While traveling in the United States this year, I have seen many cemeteries. Some were old, small, and looked unloved and almost abandoned. Some were large, filled with expensive looking stones, and obviously well-tended. Still others were at best non-descript, seemed to permit only artificial flowers, and looked sad if not embarrassing for the families with loved ones buried there.
Researchers estimate that there are approximately 100,000 cemeteries in the United States, ranging from a low of 30 in Hawaii to more than 12,000 in Tennessee. Size varies enormously, with small cemeteries containing just a few graves to large cemeteries having tens of thousands. As more Baby Boomers enter their seventies and die in growing numbers, the nation will need to dispose of another 76 million bodies.
I suspect that I somewhat unusual in knowing where the graves of more than five generations of my paternal ancestors are buried. More typically, I suspect, I do not know where even one generation of my maternal ancestors are buried.
Against that backdrop, I have found myself ruminating recently about cemeteries and funeral practices.
On the one hand, respecting the body is important. A human is her/his body. Post-death rituals enable some (most?) people to bring healthy closure to their relationship with the deceased. These rituals indirectly exert a positive influence against involuntary euthanasia.
Burying the body in a biodegradable casket returns the body to the earth, echoing the liturgical expression customary at funerals, “dust to dust, ashes to ashes.” Burial probably represents a smaller expenditure of scarce resources than does cremation, because of the energy required to power the incinerator.
On the other hand, some people expend excessive amounts on funerals. In 2010, the average cost of a funeral and burial in the United States, according to the national association of funeral home directors, was $7755. Many families could have spent that money in ways that would have greatly benefitted the living. For example, placing an expensive casket in a non-biodegradable vault – sometimes required by law – does nothing to benefit the deceased or bereaved.
Many contemporary funeral practices, such as the use of padded coffins and vaults, benefit only the funeral industry and reflect mistaken ideas about life after death. Whatever life may follow this one, that new life does not depend upon nor entail reusing this physical body. Nor does a deceased person feel physical pain. So padded, pillowed coffins are, at worse, an opportunity for profit by the funeral industry and, at best, a belated wish by loved ones that the deceased not feel any more pain.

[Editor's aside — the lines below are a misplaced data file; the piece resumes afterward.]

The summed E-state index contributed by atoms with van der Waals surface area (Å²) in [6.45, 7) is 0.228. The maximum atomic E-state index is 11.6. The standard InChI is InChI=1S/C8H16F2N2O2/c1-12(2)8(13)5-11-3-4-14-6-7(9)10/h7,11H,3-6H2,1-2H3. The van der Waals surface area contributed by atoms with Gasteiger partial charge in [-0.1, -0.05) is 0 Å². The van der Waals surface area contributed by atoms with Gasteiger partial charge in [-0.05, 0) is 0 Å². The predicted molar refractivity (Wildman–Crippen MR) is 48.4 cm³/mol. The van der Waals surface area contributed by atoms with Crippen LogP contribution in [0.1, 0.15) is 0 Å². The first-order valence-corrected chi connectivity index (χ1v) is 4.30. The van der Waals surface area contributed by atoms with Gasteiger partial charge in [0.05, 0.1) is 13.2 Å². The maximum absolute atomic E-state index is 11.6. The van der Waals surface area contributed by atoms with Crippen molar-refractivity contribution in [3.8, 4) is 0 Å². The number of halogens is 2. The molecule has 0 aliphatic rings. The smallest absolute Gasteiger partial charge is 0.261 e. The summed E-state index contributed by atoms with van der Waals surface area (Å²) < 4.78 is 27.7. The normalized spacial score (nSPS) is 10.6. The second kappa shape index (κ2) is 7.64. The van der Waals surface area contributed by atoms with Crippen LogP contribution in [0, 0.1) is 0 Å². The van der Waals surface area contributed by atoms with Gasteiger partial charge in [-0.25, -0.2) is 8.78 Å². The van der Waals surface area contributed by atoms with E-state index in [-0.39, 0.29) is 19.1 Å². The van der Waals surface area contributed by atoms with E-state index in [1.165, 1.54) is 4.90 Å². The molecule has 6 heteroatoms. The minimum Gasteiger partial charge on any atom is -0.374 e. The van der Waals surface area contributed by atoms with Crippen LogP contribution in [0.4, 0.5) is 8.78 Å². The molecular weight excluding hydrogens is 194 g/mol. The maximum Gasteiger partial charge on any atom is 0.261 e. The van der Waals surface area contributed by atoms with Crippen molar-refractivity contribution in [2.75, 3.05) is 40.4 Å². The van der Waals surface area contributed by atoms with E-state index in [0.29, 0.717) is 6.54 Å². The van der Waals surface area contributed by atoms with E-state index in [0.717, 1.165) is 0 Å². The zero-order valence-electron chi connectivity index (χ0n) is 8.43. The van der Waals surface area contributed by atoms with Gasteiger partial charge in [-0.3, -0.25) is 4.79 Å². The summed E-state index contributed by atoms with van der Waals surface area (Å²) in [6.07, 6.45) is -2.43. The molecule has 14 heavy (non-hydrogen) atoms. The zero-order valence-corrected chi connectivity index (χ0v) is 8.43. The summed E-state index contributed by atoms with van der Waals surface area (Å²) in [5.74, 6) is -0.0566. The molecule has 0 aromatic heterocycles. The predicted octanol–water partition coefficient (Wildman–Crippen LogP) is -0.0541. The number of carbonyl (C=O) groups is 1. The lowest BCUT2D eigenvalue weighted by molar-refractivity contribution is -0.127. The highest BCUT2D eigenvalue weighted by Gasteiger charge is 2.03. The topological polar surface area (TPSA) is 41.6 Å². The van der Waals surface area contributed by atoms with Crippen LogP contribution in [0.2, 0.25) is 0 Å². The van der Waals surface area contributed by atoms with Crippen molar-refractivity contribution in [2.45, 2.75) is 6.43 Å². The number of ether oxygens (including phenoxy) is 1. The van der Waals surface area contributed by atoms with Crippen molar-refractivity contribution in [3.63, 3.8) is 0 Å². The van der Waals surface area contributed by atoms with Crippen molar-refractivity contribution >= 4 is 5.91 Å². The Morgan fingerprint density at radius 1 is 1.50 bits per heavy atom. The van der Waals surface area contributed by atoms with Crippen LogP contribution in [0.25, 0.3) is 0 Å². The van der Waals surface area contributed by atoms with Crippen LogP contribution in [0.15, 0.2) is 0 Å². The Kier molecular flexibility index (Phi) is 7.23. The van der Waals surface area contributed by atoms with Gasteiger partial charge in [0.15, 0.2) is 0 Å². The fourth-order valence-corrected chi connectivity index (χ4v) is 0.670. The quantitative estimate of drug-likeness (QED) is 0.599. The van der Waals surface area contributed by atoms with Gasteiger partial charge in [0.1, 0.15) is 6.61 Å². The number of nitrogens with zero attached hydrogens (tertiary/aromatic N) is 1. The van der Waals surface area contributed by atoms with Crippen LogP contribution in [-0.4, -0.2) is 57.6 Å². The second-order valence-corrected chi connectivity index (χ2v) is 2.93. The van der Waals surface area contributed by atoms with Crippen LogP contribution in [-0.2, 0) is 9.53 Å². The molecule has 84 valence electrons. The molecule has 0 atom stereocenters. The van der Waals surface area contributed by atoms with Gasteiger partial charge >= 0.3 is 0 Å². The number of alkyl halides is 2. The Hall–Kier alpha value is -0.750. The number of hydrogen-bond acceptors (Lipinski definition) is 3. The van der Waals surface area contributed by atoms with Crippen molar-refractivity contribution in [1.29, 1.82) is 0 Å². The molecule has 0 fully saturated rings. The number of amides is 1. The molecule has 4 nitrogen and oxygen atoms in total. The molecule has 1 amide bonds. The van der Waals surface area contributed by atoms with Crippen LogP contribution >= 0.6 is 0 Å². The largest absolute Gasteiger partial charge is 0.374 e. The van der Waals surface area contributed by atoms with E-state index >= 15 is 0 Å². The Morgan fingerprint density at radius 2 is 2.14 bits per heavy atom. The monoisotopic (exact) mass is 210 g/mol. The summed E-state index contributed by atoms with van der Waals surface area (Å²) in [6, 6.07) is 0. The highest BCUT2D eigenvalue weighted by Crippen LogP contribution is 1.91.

What about the land used for cemeteries? In areas with ample fallow land, using some of it for cemeteries seems perfectly rationale. In areas without ample fallow land, especially in densely populated urban areas, tying up significant amounts of land for gravesites seems to reflect the wrong priorities. For example, parkland is arguably more important than cemetery land. Historically, urbanization led to a growing acceptance and reliance upon cremation.
In England, since cemeteries were often coterminous with churchyards, urbanization also led to “reusing” gravesites, burying the dead from the current century on top of the graves of those who died in previous centuries. Incidentally, locating columbariums in or adjacent to houses of worship continues the ancient practice of burying the dead in or near the church, believed to symbolize the portal to eternal life.
Ironically, given my knowledge of family graves, I never met my paternal grandfather and do not remember my paternal grandmother who died when I was five. I do remember both of my maternal grandparents who died after I had left home and married. What happened is that I spent my childhood in the town where my father’s family had lived for over two hundred years; my mother’s family lived more than a thousand miles away.
To some extent, cemeteries, columbariums, and other markers preserve the memory of deceased persons. But from the scarcity of visitors I observe at those sites, the effect is minimal. Perhaps the most remembered are persons interred with brass markers in English cathedrals and churches that actively promote the sale of rubbings of those markers. In those situations, people really pay attention to the marker and not to the deceased.
For better or worse, knowledge of most individuals rarely survives the death of those who knew the person (friends, children, perhaps grandchildren, and other family members). The very rare exceptions to that generalization are people about whom historians write, artists painted, or authors recorded stories.
Christianity emphasizes care for the living, not for the dead. Therefore, Christian burial practices will emphasize sanitary, respectful disposal of deceased bodies at a reasonable cost and in ways that make good use of land, energy, and other natural resources.